Sophia Sergent, a student at Harlan County High School, speaks Spanish to a native-Spanish speaker over Skype in a class. Photo courtesy of Emmanuel B. Anama-Green

Sophia Sergent, a student at Harlan County High School, speaks Spanish to a native-Spanish speaker over Skype in a class.
Photo submitted by Emmanuel B. Anama-Green

By Emmanuel B. Anama-Green Jr.

Students in my classes at Harlan County High School are able to take their learning experiences to new levels via Spanish class. While the school has a poverty rate so high that all students receive free lunches, one would not recognize this when it comes to Spanish classes.

I grew up in Owsley County, an area that has frequently made national news for its astonishing rates of poverty and individuals who receive public assistance. However, I managed to study abroad in college in Spain and Costa Rica. Following my undergraduate degree, I was able to volunteer my time in Ecuador, Peru and Colombia for more than 2 years. Most recently, I’ve been pursuing a second master’s in Guanajuato, Mexico, through Southern Oregon University.

I want my students in Harlan County to know that they can achieve similar, if not greater, adventures in life as I have. I want to even the playing field between them and their counterparts in more economically advantaged areas of the state.

Emmanuel B. Anama-Green Jr.

Emmanuel B. Anama-Green Jr.

In my class, I apply many of the research-based suggestions for poverty by renowned brain-based education researcher Eric Jensen, such as incorporating music, movement and rigor into my pedagogical practices. Students learn Spanish through a variety of methods, but a strong emphasis is placed on learning strategies that are far from the traditional textbook methods. For the interpretive phases of reading and listening, I search out video clips that include a variety of music and listening approaches. During the interpersonal phases of the integrated performance assessments, I often pair students with classmates they may not have known previously.

However, students tend to be most engaged in the instructional activities that I developed with the use of Skype. In one of my units in Spanish 1-B, students are challenged to conduct research in a way they may not have envisioned. Students must call hotels in Spanish-speaking countries using the telephone feature of Skype. They find the phone numbers of these hotels using Google Maps and then call them – all while speaking in Spanish – in class in front of their peers. Students ask where the hotels are located, the rates per night for a specific date, which tourist attractions are nearby and various other amenities-related questions. To enhance the students’ geographical knowledge, I challenge my students to find hotels in at least four different Spanish-speaking countries.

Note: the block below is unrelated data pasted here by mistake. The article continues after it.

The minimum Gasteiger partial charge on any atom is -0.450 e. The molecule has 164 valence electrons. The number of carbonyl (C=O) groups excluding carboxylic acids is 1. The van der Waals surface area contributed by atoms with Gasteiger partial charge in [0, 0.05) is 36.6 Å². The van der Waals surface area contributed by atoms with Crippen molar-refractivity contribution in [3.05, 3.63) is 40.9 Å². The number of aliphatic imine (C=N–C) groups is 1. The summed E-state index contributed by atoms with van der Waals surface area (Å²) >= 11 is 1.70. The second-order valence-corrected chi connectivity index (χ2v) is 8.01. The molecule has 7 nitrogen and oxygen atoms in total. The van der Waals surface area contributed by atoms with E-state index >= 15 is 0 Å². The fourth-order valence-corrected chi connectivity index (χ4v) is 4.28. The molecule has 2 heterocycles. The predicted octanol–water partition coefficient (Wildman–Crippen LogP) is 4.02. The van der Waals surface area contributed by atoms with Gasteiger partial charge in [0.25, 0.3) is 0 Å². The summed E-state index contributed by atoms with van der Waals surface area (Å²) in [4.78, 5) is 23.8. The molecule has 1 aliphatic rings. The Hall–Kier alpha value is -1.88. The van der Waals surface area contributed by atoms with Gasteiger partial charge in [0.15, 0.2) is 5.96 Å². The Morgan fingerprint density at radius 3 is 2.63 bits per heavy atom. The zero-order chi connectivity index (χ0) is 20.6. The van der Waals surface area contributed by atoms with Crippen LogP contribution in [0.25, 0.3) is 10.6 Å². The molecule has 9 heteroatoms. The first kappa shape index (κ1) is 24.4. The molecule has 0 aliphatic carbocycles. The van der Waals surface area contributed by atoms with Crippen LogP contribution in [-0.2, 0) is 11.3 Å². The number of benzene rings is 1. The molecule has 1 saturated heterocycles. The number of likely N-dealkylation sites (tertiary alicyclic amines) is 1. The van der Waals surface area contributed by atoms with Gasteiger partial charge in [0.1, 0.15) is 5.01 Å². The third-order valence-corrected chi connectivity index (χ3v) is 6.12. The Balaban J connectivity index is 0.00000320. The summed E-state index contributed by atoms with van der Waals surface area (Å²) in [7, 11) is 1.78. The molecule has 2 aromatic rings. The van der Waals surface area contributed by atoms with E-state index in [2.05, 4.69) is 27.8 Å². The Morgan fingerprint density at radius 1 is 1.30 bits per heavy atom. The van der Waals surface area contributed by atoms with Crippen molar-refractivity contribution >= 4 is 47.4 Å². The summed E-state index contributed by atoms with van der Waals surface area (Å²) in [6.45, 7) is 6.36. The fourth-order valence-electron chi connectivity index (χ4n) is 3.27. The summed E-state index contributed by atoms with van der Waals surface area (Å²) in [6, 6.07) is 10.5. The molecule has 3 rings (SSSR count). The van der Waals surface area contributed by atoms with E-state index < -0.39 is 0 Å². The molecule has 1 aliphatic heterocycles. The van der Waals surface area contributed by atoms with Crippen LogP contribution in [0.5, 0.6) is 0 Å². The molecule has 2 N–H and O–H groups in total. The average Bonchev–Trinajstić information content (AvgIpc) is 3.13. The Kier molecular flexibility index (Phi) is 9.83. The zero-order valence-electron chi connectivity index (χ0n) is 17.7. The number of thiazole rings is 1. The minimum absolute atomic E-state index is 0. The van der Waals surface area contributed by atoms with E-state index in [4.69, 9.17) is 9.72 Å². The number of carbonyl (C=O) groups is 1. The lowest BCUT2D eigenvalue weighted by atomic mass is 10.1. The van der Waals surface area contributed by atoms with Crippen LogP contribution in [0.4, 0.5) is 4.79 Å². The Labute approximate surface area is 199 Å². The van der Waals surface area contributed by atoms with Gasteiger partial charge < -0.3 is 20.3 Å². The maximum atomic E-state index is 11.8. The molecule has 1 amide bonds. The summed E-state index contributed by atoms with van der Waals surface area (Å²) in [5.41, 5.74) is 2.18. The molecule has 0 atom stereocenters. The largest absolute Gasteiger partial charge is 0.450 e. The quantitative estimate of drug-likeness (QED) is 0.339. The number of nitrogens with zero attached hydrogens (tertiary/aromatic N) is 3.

In Spanish 2-A, students conduct similar research when calling restaurants. In this unit, students research restaurants and typical dishes in a variety of Spanish-speaking countries. Using Skype, they call the restaurants and ask the questions that they have prepared.

While students are often fearful of speaking in front of their peers, they generally fulfill the Skype tasks without too much reservation. For students with extreme nervousness, I allow them to come in during my planning period for a small point reduction. Nonetheless, all students are held to the same standard of speaking Spanish in live time to someone in a Spanish-speaking country.

Through collaboration with the Global School Project in Venezuela, I also have challenged my students to converse in Spanish via the face-to-face feature of Skype with teachers and students in South America. Students recently were able to ask questions related to the beauty of Venezuela and discuss current events in the country.

Another important aspect of Eric Jensen’s research focuses on relationships and allowing students to see that their teacher is a real person. I grew up with some of the same problems that students in Harlan County are facing. At times, I mentions small aspects of these childhood memories – both pleasant and unpleasant – in my teaching. This adds validity to the idea that they, the students, can succeed and be successful.

I also see the value of Spanish in their immediate surroundings. Through the writing of grants, for example, I seek out ways to take my students on educational field trips where they can use the target language. I recently was able to take my students to the predominately Hispanic community of Morristown, Tenn., where they visited a panadería (Hispanic bakery), tortilleria, supermercado mexicano (Hispanic supermarket), and taquería (taco stand).

Before the trip, one student who had been a behavioral issue said she didn’t see the value in learning Spanish. After the trip, her reflection statement revealed new reasons why learning Spanish was important. She has since been very active in my classes.

While teaching Spanish in a school district with a high poverty rate can be challenging, it has its rewards.


Emmanuel B. Anama-Green Jr. is a Spanish teacher at Harlan County High School. He is very involved in the Kentucky World Language Association and serves as a KWLA Board Member, is a member of the Innovative Teacher Leader Cohort through the Fund for Transforming Education in Kentucky, the Kentucky Education Association, the American Council on the Teaching of Foreign Languages, the American Association of Teachers of Spanish and Portuguese, and numerous other professional organizations.